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that's one of the things can't no doubt this market has not hurt. you know, can't hurt. >> can't hurt. >> i have a million people been friendly to potential ipos. saying turn on the oscars. back to you. >> jim would argue, kayla, the that's better than having no one say turn on the oscars. three best things going for i was surprised that there stocks are delayed ipo out of box, out of drop box and air b wasn't more cause and effect demonstrated. if you go and listen to facebook's call, all you hear and b. about and you'll hear dominos on three deals he said would have "mad money" tonight, and patty been abominations. >> can't blame them for wanting doyle will say the way that to put this off for a little we've been able it to build our bit. we can't say the market will be business is facebook. better in may or june but at not twitter. facebook. least it won't be right now >> yeah. >> the app. which no one can doubt is a very the great app. i love the app. >> with all of that, dow is down bad time. >> it's a statement to the 16 and we'll talk t-mobile in a obvious. how long ago was it like two or three weeks getting like six bit. first bob pisani is on the floor. hey, bob. ipos a morning. it was just this thunder of ipos >> good morning. just want to point out some of the earnings here. here's yelp. and now virtually nothing with look how yelp opened up almost the exception of alibaba. 8%, 7.75% on its earnings and we >> that's a company that has real left, it has real earnings just had an open if in linkedin power. there is really no patience in the market for the names with no move a little left there, you can see linkedin right now up profits like box, like spotfy, 4.2% right now. like drop box. a lot of names would be an now, i believe that that's related to the fact that yelp abomination for a market that already saw the floor come out had a very, very good number from under some of the momentum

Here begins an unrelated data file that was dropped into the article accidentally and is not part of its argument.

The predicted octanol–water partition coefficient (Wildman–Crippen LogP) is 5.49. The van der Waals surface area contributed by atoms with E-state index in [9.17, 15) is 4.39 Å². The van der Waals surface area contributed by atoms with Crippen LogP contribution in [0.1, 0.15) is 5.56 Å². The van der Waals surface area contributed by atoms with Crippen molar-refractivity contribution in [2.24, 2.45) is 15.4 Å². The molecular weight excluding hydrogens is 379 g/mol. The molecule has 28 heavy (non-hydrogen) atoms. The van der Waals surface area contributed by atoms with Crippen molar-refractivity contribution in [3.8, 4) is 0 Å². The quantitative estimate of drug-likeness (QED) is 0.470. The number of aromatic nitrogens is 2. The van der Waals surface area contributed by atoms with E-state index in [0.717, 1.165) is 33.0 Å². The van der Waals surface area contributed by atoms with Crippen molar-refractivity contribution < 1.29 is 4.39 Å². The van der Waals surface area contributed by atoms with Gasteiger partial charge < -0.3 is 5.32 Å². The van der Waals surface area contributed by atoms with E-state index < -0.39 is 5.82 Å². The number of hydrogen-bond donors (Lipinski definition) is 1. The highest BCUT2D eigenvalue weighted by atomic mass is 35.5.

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overnight but also linkedin is names. gopro another company we expected to be public. going to be reporting tonight. this is hurting the companies. strong volume right here at the open. underwriters said a lot of this stuff is moving on better than expected numbers. speaking of tech, you've been conversations were moved forward because the window was so good. hearing these reports the box the question now is, whether a ipo is delayed, the journal new window will present itself. mentioned this. the company has not made an official announcement. >> see if that happens later in more than 21 days since they the year. in the meantime senior white announced they were going public. house adviser valerie jarrett publicly announced they were will join us live from the going to have an ipo. global women and finance normally there would have been terms announced and road show symposium in washington. would have been set in motion. her take on the economy, jobs, that hasn't happened and part of the indications that this may be that m&a picture and more when we're back in a minute. delayed here. in a mi. now again, they haven't made any formal announcement on this but obviously the choppy markets, poor return for technology ipos, talking about this putting up numbers for the last week, they've been terrible recently and the fact that the company isn't profitable and people looking for profits at this point factors in this what looks like a likely delay at this point. let's talk about earnings. i know you mentioned exxon but these numbers were really good for exxon. and connaco. this is impossible to move these companies because they're so